About the Author
“If you limit your choices only to what seems possible or reasonable, you disconnect yourself from what you truly want, and all that is left is a compromise.” – Robert Fritz
In the corporate sphere, a company vision statement serves the same purpose as a guiding light. In this written declaration, leadership explains what the company does, how the company does it, and why in the present moment. The statement reveals where the company is headed and what its founders and leaders hope to accomplish in the future, as well as the company values and purpose(s) for stakeholders and investors. With a business vision statement in place, leaders can set up goals and aims in the form of a mission statement to map out near-term paths for achieving their vision.
Clearly, this work is about setting a solid foundation for the company's future, yet many small to midsize firms don’t make the necessary efforts. As a result, they wind up chasing short-term goals that don’t necessarily cohere in a singular vision for the future. The benefits of establishing a business vision statement are impressive, beginning in the first year and continuing thereafter. In this article, we take a look at the benefits that start accumulating right away, in year one.
Because a vision statement clearly states what, how, and why behind a company’s decisions, it serves to align all efforts toward the same answers. When every executive, middle manager, and employee understands and buys in to the vision, not only does it unify them, but it also defines their highest purpose for working together.
The vision statement then serves as a test for all strategies and initiatives under consideration. Leaders must ask whether what they are considering is consistent with the vision statement. This question becomes the basis for consulting with and relying upon one another – and in that process, greater group cohesion develops.
Just as a presidential candidate can only get elected by inspiring the populace with a clear and positive vision for the future under his or her leadership, a business leader needs that same vision to inspire a workforce. The statement itself must be inspiring and motivating, but this is only the beginning. From the top of the leadership structure on down, conversations should distill the vision down through each business function, department, and role. Every team and individual should understand the smaller wins along the way to achieving and maintaining the stated vision. To that end, the vision statement should be published and communicated through multiple channels, including the company print materials, intranet, and social media platforms. Employees should be reminded of it often, and leaders should observe how doing so through different channels affects employee energy and engagement.
Is your business traditional with a hierarchical leadership, or does it have a flatter, modern leadership structure? Is internal training essential to the development of new leaders, or should the organization look for leaders with a proven track record in the industry, or elsewhere? The answers to these questions ultimately flow from the vision. This is true, in part, because the vision guides the growth strategy, which may include various branches or multiple locations (in which case a hierarchical structure would likely serve the company best) or one central location (in which case a horizontal leadership structure would likely be more effective).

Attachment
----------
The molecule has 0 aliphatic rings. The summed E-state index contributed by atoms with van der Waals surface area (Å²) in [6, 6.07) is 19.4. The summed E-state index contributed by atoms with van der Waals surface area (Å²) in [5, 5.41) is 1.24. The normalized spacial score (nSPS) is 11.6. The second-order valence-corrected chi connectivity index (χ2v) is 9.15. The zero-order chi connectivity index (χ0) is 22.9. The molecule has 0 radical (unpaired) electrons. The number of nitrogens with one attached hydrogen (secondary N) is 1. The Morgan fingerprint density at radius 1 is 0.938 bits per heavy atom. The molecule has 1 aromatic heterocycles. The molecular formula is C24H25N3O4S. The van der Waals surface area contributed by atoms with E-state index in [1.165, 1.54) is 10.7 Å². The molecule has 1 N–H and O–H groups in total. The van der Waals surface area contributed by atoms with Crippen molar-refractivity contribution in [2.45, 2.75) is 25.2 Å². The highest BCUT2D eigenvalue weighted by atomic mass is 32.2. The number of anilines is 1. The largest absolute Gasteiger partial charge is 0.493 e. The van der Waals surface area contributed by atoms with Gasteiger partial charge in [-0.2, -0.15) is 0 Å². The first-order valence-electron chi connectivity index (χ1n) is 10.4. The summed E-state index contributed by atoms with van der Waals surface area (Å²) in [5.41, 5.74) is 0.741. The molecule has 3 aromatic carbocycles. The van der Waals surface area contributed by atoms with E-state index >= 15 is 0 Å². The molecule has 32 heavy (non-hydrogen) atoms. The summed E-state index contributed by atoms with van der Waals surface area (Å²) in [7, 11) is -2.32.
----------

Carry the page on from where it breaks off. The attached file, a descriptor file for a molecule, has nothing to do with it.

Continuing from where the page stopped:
Company branding should be aligned with the company vision, and the tangible elements of the brand should reflect the culture captured in the business vision statement. Branding elements include logos, color palettes, themes in marketing materials, personality as articulated by spokespeople and endorsers, and customer service messages. When a brand is consistent, communications across channels with customers and shareholders are in one voice, coherent, and value-additive. In this sense, the vision statement is the seed from which all branding efforts grow – and starting with a single seed is vital to achieving a singular, consistent, resonant brand image.
A vision statement directs the hard functions of an organization, including operations and finance, as well as the soft functions, including brand, culture, people, strategy, and management. Once these assets are optimized and aligned, then everyone in the organization can work toward pursuing the right opportunities and mitigating the most significant risks. By providing organizational clarity, the vision statement reduces internal effort, stress, and conflicts. By bringing simplicity in the form of a singular statement, the organization reduces confusion and stagnation. And by articulating a clear purpose, the vision contributes to stronger individual performance and team inertia. All of these benefits roll up to lowering business costs and raising revenues and profits, while building business and brand value.
Does everyone in your organization know the ‘what,’ ‘how,’ and ‘why’ as it relates to their positions, their teams, and the organization? If not, it’s time to develop your company’s vision statement and let it serve as a guiding light, this year, and long into your company’s future.
Stay on top of industry trends and insights.
Subscribe to the Big Ideas for SMBs blog.
About the Author